Jo Ralphs: “Is May’s Premiership Closing the Gender Gap?”

Starting an online search for Theresa May, you can’t help but feel sorry for our new Prime Minister. Though admittedly the search engine I was using was Bing, seeing the words ‘low cut top’ appear next to her name as the first search suggestion was more than a little depressing.

In a position that is very much exposing her to the ruthless misogyny of anonymous internet trolls and Daily Mail writers, is May’s premiership evidence of a closing gender gap in the UK?

The short answer is no.

Luckily for Theresa, thanks to her record of ‘chilling and bitter’ immigration policy, the Daily Mail quite likes her. Despite May’s early efforts in the (extremely partisan) Women2Win campaign, parliament still severely under-represents women, with 191 of the 650 seats being filled by women.

An even smaller proportion of these women represent the broad division of class, race and sexuality in the UK. There is no way this can be construed as fair or equal, especially since, per the 2011 census, there are more women than men in the UK.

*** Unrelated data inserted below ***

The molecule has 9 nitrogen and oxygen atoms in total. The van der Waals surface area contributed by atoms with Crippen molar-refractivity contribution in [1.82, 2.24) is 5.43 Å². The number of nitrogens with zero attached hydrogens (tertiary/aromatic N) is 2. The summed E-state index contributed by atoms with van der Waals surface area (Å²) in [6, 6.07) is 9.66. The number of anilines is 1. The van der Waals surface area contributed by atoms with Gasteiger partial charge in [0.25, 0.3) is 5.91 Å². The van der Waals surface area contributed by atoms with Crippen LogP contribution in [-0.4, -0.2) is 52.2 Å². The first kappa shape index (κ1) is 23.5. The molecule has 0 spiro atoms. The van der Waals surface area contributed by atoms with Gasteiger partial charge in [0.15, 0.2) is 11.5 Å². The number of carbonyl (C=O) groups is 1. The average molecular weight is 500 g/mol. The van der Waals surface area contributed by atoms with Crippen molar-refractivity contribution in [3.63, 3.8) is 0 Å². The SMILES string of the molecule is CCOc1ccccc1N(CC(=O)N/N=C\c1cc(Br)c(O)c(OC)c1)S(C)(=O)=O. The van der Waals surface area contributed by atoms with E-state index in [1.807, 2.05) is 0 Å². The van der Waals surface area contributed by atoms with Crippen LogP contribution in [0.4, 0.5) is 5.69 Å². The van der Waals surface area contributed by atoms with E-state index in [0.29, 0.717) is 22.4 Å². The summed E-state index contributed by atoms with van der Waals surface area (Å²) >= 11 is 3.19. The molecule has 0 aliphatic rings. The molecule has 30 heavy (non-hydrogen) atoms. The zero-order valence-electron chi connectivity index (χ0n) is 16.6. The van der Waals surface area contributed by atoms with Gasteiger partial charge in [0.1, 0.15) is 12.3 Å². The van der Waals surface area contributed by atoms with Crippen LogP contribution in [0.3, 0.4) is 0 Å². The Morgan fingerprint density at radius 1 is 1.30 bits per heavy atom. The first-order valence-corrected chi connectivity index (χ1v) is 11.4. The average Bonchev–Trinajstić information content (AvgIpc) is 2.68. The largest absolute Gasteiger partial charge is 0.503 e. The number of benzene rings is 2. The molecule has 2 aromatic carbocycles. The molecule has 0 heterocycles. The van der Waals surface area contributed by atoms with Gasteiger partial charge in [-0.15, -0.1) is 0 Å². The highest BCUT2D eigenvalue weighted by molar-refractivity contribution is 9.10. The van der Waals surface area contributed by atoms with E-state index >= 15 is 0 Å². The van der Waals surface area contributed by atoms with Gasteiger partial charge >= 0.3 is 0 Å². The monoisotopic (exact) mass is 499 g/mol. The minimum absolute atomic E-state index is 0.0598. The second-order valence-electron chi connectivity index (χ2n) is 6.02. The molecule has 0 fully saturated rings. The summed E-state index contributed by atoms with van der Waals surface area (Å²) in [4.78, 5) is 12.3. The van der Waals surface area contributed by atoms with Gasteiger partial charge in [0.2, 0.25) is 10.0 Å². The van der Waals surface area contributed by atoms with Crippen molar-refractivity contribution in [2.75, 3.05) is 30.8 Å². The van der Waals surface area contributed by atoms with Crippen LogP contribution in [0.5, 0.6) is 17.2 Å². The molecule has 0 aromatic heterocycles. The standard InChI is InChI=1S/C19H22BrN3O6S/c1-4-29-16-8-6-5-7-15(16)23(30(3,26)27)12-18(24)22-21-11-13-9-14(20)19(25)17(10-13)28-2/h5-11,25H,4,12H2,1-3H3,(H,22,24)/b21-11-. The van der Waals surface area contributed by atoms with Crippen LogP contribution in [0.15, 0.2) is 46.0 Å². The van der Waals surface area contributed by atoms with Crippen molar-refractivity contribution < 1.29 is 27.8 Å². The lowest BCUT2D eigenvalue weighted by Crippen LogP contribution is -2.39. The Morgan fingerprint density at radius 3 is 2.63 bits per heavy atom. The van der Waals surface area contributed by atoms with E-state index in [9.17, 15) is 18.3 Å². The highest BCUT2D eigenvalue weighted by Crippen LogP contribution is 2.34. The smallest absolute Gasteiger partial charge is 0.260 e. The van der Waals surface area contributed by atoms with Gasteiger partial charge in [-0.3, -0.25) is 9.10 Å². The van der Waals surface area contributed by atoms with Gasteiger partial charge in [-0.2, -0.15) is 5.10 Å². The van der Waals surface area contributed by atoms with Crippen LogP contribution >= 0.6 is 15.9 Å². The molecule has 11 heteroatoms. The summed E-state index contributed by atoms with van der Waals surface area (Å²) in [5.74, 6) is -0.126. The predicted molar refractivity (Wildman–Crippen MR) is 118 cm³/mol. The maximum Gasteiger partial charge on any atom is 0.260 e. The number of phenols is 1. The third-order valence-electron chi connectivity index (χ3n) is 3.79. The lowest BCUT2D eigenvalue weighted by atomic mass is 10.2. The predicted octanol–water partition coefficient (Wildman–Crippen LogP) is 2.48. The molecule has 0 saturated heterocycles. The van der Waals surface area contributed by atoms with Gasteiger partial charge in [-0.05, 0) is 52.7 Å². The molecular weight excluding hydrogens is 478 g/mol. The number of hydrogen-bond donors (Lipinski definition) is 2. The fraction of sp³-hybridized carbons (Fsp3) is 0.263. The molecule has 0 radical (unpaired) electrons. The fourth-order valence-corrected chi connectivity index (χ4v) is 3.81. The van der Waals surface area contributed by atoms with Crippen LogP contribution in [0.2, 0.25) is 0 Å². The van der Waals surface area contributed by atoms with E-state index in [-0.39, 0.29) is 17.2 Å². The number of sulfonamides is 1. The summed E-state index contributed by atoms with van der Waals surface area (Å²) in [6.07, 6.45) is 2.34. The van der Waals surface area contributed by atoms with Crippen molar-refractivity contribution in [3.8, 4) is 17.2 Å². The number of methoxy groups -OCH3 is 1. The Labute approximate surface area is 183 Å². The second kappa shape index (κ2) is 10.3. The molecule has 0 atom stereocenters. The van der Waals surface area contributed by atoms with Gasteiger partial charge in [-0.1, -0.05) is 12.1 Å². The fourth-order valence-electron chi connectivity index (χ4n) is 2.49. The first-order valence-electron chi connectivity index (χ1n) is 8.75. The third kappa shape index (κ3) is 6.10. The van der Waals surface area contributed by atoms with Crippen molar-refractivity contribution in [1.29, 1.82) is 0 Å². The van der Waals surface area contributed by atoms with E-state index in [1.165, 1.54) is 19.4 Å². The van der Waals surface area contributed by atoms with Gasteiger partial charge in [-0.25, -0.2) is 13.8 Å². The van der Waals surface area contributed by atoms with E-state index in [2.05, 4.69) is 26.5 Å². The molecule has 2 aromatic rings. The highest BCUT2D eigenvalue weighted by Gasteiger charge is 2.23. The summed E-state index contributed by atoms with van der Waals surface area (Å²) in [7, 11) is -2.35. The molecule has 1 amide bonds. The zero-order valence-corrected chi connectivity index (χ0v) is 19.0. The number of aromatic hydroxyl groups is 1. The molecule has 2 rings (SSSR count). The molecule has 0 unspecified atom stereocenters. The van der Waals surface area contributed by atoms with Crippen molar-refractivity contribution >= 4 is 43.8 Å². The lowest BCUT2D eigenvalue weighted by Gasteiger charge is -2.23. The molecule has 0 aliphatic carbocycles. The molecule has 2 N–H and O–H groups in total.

“May’s premiership is not indicative of new found utopian equality in British politics”

This isn’t to discard May’s considerable success in such a male dominated industry. Of course, her visibility is important, but her appointment is symbolic – it doesn’t represent any real, deeply progressive change.

Any respect for May shouldn’t come from her gender, but her policies. May’s current gloss is one of utopian equality and some kind of ill-defined ‘fairness for all’, but, rather like her peers across the pond, this façade covers a plenitude of questionable voting and policy decisions from her time in a more junior position.

May’s cover up of sexual abuse against women in Yarl’s Wood and her shaky history of LGBT+ rights – including voting against the repeal of Thatcher’s philistine Section 28 – doesn’t bode well for our Prime Minister’s capacity to generate equality either.

May’s premiership is not indicative of new found utopian equality in British politics. In fact, May herself proved she is more than willing to be ‘one of the lads’ at PMQs on the 19th of October, when she jokingly wished a colleague a happy birthday by hoping his wife would ‘treat the occasion in the appropriate manner’, accompanied by a sordid grin. Nice one, Terri.

Jo Ralphs

Image: UK Home Office via Flickr. 

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